Question of the Day: What Does a Roommate’s Bad Habit Say About the Economics of Jealousy?

(Photo: Brad K)

I have long been interested in the effects — psychological, economic, and otherwise — of jealousy (and, relatedly, disgust and repugnance). Even using the word “jealousy” is probably loaded. (Maybe “resentment” is better? Doubtful.) In any case: somewhere between the 99% movement and the Mitt Romney-as-private-equity-bloodsucker meme lies a discussion that includes a lot of legitimate questions about fairness and a lot of less-legitimate emotional reaction that gets turned into political and intellectual fodder.

That’s what came to mind when this very interesting e-mail arrived the other day, from a reader named Lauren:

I’m a law student at the University of Maryland, and I have a question I’m hoping you can answer. Basically, the issue is this: I’m 37, back in school after years in the working world; and for the first time in ages, I’m living with a roommate. And she wastes food . . . and it’s driving me crazy. I’m not talking about just throwing out leftovers: she goes to the market once a week or so, buys a ton of expensive food, puts it in the fridge/cabinet, then eats out all the time and never touches it. Then, when it’s all gone bad, she dumps it all in the trash (often unopened) – and repeats the process.

I am finding this beyond maddening. And I can’t deny that much of my bitterness comes from the fact that she is 23 and clearly has money (her parents’) to burn; and . . .  well, I’m poor and jealous. But beyond that, it’s painful to see so much perfectly good food going to waste when Baltimore is full of people who are going hungry.

Still, I haven’t figured out a way to point this out without being antagonistic or grumpy about it. And I really just want to get through the next semester in relative harmony. I would rescue the food from the trash and donate it to a food bank, but she waits until it really is all inedible before throwing it out. And again, I don’t want to cause antipathy by taking it while it’s still salvageable.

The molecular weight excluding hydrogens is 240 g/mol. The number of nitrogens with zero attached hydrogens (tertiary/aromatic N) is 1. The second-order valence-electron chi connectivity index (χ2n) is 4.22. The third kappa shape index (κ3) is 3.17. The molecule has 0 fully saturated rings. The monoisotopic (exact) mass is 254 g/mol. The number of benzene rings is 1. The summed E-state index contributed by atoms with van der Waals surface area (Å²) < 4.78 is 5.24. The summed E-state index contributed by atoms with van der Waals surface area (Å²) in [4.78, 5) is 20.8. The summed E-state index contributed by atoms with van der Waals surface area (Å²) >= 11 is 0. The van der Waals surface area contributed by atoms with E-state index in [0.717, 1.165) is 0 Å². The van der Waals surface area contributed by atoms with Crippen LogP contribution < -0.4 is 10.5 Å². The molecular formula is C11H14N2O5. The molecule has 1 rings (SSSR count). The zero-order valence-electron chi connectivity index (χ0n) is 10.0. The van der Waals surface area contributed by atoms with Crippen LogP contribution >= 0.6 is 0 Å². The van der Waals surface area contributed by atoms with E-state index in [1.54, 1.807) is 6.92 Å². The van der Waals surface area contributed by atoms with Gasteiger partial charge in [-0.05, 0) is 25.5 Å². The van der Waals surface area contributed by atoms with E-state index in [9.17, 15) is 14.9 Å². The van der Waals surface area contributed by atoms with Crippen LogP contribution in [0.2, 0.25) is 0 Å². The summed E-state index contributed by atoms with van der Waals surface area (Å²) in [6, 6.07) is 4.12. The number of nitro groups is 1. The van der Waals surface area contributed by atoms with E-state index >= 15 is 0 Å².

So, all this is to ask: is it even remotely possible to make myself feel better by reasoning that at least she is supporting the economy; and that by increasing demand for food she is helping to finance innovations in food production that will ultimately help get food to people who really need it? Or, is that complete self-deception?

What advice do you have for Lauren?

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  1. Ari says:

    Seems to show a remarkable lack of self-awareness on your flat mate’s behalf.

    To buy too much found once is understandable, but to do it week after week suggests she’s pretty poor at learning from her previous mistakes and estimating her future plans.

    Seems like her problem’s more than just wasted food; she’s gotta get herself a better feedback loop.

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    • Brazzy says:

      You’re assuming she’s disposed to see it as a mistake in the first place, which is not a given. She may simply not consider waste of food a problem, or she may consider a full fridge an essential component of a well-kept home, no matter what actually happens with the food.

      And whatever the exact attitude, it’s most likely a habit acquired by seeing how it was done when whe was growing up and never consciously examined.

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  2. @ecoroberto says:

    Hidden due to low comment rating. Click here to see.